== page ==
But with this, I am not merely suggesting raidho as a seidr- or spa- path, although it certainly has that connotation as well, given our invocation of the Helweg ; what I am attempting to emphasize here is lore-work itself as a kind of spa, in which we read raidho as PIE *leis-,"track." Lore is following the path of the ancestors, as our poets have set down their congealed learnings in rhythm and elegant form. We must remember that these poets were reflecting and refracting a circumpolar spectrum of voices ; voices of seidr- and spa- workings, voices of travelers, voices of kings, voices of common folk, voices of warriors, voices of inspired creativity. And not just voices in a single moment, but collective voices over extended periods of time, continually digested and reformulated in the poetic voice. So before one marches out like a heimsk and contradicts lore with one or two spa- sessions, one might remember that lore itself is the recepticle of ages and ages of continual prophetic practice, in which any one volva would feel overwhelming joy to contribute one stanza, in which additions are incremental and are mutually assimilated to the tradition. People will say, "Well, I went to Hel/Urd/Odin/etc., and s/he said ..." Oh, really? Did you freista them? Are you sure they were not freista-ing you? We'll consider the question of freista in greater depth shortly. For the moment, I just want to emphasize appropriate humility in the face of the lore, while adding that that humility does not require subjection or repression of creativity for the very reason that the lore itself, looking so flat and two-dimensional when examined superficially, is full of multiple potential inflections when one approaches it inflectively.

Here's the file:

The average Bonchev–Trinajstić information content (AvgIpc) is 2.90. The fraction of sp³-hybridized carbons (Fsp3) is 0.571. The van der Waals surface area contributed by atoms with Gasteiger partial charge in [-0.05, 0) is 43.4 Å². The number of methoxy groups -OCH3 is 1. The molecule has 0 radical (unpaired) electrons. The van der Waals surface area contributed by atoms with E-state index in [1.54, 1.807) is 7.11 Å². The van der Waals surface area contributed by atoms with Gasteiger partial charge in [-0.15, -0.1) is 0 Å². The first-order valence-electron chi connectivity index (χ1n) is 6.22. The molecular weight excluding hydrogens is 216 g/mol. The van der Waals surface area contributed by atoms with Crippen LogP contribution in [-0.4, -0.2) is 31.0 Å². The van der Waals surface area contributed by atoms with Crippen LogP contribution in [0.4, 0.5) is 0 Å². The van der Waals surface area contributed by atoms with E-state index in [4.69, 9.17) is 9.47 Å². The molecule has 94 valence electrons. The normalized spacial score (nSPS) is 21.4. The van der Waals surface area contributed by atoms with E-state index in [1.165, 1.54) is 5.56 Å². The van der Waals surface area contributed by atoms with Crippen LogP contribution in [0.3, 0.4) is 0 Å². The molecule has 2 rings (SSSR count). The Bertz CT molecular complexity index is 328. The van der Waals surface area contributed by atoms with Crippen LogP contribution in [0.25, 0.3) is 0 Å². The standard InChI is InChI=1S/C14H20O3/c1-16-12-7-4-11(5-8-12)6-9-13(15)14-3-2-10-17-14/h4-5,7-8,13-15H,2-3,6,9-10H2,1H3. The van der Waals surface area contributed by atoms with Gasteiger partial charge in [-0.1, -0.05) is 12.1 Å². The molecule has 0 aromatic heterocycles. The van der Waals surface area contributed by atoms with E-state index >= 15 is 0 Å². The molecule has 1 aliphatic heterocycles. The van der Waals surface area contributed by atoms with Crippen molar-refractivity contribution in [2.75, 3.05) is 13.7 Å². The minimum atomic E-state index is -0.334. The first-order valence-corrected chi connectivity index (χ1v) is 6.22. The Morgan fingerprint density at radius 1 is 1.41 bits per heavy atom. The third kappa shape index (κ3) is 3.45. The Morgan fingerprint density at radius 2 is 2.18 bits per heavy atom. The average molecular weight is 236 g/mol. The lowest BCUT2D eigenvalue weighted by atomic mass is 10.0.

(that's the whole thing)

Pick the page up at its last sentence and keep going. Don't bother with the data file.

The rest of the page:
So, one has had the ansuz-moment, has taken it on the raidho to other halls and to the ancestral tracks of the lore itself, and one comes finally to kenaz. How is one to light this torch? Through the ken of kin, the special genealogical knowledge in the etymological root. One begins to ask how this all relates. You've had the insight, you've walked the paths, you've heard the different voices, of your fellows, of the wise, and of the ancestors, know you put it all together and ask how it all relates. You relevize (make relevant) the insight to the wisdom gained on the road. You figure out how the multiple petals of your blossoming eureka relate not only to each other, but to the other strands in the tradition. As you begin to connect, the light begins to come on. A connection has been made : a deep connection. You have clarified your ideas within yourself, with your fellows, found the "bibliographic" loric background, the referential field, and found a way to relate your gnosis to the lore with a sense of respect, humility, elegance, persistence, creativity, flexibility, and humor. The light begins to come on. The ancestors' ears begin to perk. Things are humming, the trees and stones begin to listen, if ever so slightly. One has begun to mature the knowledge, the gnosis, and one feels not only its light, but its warmth now as well.